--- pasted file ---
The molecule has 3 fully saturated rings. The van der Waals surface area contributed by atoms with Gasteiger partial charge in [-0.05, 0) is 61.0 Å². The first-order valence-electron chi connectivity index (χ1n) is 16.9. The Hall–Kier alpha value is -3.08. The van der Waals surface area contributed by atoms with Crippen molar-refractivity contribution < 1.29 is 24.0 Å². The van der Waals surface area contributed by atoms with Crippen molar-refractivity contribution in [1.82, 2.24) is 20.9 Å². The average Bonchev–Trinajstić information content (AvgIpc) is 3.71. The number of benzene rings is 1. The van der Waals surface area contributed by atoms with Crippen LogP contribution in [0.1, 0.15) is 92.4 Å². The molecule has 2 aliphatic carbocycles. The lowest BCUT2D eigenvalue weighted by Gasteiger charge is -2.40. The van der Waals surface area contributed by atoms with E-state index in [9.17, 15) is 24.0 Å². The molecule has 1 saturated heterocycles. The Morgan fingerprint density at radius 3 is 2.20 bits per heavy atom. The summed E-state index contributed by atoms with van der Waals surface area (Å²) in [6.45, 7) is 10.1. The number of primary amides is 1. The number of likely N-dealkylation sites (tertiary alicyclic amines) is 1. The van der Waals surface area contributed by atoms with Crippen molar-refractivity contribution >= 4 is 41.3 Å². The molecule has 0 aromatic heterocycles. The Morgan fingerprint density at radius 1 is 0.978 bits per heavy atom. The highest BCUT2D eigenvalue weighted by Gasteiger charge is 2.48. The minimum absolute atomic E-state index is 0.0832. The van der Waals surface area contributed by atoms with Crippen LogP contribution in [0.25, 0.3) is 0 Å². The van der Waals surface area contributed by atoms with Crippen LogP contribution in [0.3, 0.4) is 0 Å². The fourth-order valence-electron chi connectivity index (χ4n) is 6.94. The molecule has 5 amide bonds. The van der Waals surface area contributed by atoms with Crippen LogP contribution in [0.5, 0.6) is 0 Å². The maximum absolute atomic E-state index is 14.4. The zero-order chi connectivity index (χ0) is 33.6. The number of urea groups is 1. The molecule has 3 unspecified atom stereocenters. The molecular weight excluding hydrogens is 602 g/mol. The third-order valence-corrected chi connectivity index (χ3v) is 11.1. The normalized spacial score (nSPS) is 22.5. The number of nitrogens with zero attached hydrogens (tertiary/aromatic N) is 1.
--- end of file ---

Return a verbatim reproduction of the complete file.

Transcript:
The molecule has 3 fully saturated rings. The van der Waals surface area contributed by atoms with Gasteiger partial charge in [-0.05, 0) is 61.0 Å². The first-order valence-electron chi connectivity index (χ1n) is 16.9. The Hall–Kier alpha value is -3.08. The van der Waals surface area contributed by atoms with Crippen molar-refractivity contribution < 1.29 is 24.0 Å². The van der Waals surface area contributed by atoms with Crippen molar-refractivity contribution in [1.82, 2.24) is 20.9 Å². The average Bonchev–Trinajstić information content (AvgIpc) is 3.71. The number of benzene rings is 1. The van der Waals surface area contributed by atoms with Crippen LogP contribution in [0.1, 0.15) is 92.4 Å². The molecule has 2 aliphatic carbocycles. The lowest BCUT2D eigenvalue weighted by Gasteiger charge is -2.40. The van der Waals surface area contributed by atoms with E-state index in [9.17, 15) is 24.0 Å². The molecule has 1 saturated heterocycles. The Morgan fingerprint density at radius 3 is 2.20 bits per heavy atom. The summed E-state index contributed by atoms with van der Waals surface area (Å²) in [6.45, 7) is 10.1. The number of primary amides is 1. The number of likely N-dealkylation sites (tertiary alicyclic amines) is 1. The van der Waals surface area contributed by atoms with Crippen molar-refractivity contribution >= 4 is 41.3 Å². The molecule has 0 aromatic heterocycles. The Morgan fingerprint density at radius 1 is 0.978 bits per heavy atom. The highest BCUT2D eigenvalue weighted by Gasteiger charge is 2.48. The minimum absolute atomic E-state index is 0.0832. The van der Waals surface area contributed by atoms with Crippen LogP contribution in [0.25, 0.3) is 0 Å². The van der Waals surface area contributed by atoms with Crippen LogP contribution in [0.3, 0.4) is 0 Å². The fourth-order valence-electron chi connectivity index (χ4n) is 6.94. The molecule has 5 amide bonds. The van der Waals surface area contributed by atoms with Crippen LogP contribution in [0.5, 0.6) is 0 Å². The maximum absolute atomic E-state index is 14.4. The zero-order chi connectivity index (χ0) is 33.6. The number of urea groups is 1. The molecule has 3 unspecified atom stereocenters. The molecular weight excluding hydrogens is 602 g/mol. The third-order valence-corrected chi connectivity index (χ3v) is 11.1. The normalized spacial score (nSPS) is 22.5. The number of nitrogens with zero attached hydrogens (tertiary/aromatic N) is 1.